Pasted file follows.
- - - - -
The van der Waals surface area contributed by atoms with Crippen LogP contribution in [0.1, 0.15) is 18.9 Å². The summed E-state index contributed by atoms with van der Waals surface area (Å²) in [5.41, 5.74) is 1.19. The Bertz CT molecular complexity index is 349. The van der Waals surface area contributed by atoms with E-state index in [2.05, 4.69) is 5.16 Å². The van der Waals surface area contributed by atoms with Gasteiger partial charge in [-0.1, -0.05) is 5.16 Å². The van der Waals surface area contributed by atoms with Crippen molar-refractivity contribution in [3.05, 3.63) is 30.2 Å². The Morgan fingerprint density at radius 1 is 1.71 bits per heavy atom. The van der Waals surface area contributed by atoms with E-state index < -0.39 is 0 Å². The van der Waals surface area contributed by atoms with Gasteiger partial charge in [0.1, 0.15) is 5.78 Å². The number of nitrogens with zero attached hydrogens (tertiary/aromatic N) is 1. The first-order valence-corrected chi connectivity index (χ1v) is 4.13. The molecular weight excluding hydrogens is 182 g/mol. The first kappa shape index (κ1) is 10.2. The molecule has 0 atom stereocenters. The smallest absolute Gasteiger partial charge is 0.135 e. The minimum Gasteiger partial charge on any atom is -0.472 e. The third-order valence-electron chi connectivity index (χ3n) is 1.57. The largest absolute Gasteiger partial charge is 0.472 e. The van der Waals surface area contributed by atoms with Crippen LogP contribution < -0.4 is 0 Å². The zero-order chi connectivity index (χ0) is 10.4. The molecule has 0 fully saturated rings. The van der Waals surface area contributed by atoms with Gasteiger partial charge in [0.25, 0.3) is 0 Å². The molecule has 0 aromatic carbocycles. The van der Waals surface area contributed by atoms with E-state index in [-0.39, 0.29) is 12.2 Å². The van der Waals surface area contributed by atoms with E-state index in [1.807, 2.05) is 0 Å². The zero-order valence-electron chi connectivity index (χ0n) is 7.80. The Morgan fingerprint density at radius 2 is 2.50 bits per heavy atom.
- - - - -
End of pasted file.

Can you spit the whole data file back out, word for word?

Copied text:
The van der Waals surface area contributed by atoms with Crippen LogP contribution in [0.1, 0.15) is 18.9 Å². The summed E-state index contributed by atoms with van der Waals surface area (Å²) in [5.41, 5.74) is 1.19. The Bertz CT molecular complexity index is 349. The van der Waals surface area contributed by atoms with E-state index in [2.05, 4.69) is 5.16 Å². The van der Waals surface area contributed by atoms with Gasteiger partial charge in [-0.1, -0.05) is 5.16 Å². The van der Waals surface area contributed by atoms with Crippen molar-refractivity contribution in [3.05, 3.63) is 30.2 Å². The Morgan fingerprint density at radius 1 is 1.71 bits per heavy atom. The van der Waals surface area contributed by atoms with E-state index < -0.39 is 0 Å². The van der Waals surface area contributed by atoms with Gasteiger partial charge in [0.1, 0.15) is 5.78 Å². The number of nitrogens with zero attached hydrogens (tertiary/aromatic N) is 1. The first-order valence-corrected chi connectivity index (χ1v) is 4.13. The molecular weight excluding hydrogens is 182 g/mol. The first kappa shape index (κ1) is 10.2. The molecule has 0 atom stereocenters. The smallest absolute Gasteiger partial charge is 0.135 e. The minimum Gasteiger partial charge on any atom is -0.472 e. The third-order valence-electron chi connectivity index (χ3n) is 1.57. The largest absolute Gasteiger partial charge is 0.472 e. The van der Waals surface area contributed by atoms with Crippen LogP contribution < -0.4 is 0 Å². The zero-order chi connectivity index (χ0) is 10.4. The molecule has 0 fully saturated rings. The van der Waals surface area contributed by atoms with Gasteiger partial charge in [0.25, 0.3) is 0 Å². The molecule has 0 aromatic carbocycles. The van der Waals surface area contributed by atoms with E-state index in [-0.39, 0.29) is 12.2 Å². The van der Waals surface area contributed by atoms with E-state index in [1.807, 2.05) is 0 Å². The zero-order valence-electron chi connectivity index (χ0n) is 7.80. The Morgan fingerprint density at radius 2 is 2.50 bits per heavy atom.